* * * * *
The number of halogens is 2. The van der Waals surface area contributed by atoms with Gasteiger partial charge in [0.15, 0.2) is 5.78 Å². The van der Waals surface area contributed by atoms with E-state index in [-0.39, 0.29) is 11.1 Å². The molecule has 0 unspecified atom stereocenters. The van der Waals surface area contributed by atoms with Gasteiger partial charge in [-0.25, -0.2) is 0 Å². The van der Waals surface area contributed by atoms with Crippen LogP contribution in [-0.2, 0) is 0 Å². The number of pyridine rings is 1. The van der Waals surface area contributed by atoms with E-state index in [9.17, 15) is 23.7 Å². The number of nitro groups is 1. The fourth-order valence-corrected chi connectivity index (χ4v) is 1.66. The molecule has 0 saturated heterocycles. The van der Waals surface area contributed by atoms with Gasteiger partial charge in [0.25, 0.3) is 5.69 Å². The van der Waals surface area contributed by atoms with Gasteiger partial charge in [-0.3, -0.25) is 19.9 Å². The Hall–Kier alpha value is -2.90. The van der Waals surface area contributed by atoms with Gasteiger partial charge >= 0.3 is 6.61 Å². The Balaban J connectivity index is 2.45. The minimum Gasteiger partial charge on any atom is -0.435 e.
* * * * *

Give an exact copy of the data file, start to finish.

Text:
The number of halogens is 2. The van der Waals surface area contributed by atoms with Gasteiger partial charge in [0.15, 0.2) is 5.78 Å². The van der Waals surface area contributed by atoms with E-state index in [-0.39, 0.29) is 11.1 Å². The molecule has 0 unspecified atom stereocenters. The van der Waals surface area contributed by atoms with Gasteiger partial charge in [-0.25, -0.2) is 0 Å². The van der Waals surface area contributed by atoms with Crippen LogP contribution in [-0.2, 0) is 0 Å². The number of pyridine rings is 1. The van der Waals surface area contributed by atoms with E-state index in [9.17, 15) is 23.7 Å². The number of nitro groups is 1. The fourth-order valence-corrected chi connectivity index (χ4v) is 1.66. The molecule has 0 saturated heterocycles. The van der Waals surface area contributed by atoms with Gasteiger partial charge in [0.25, 0.3) is 5.69 Å². The van der Waals surface area contributed by atoms with Gasteiger partial charge in [-0.3, -0.25) is 19.9 Å². The Hall–Kier alpha value is -2.90. The van der Waals surface area contributed by atoms with Gasteiger partial charge >= 0.3 is 6.61 Å². The Balaban J connectivity index is 2.45. The minimum Gasteiger partial charge on any atom is -0.435 e.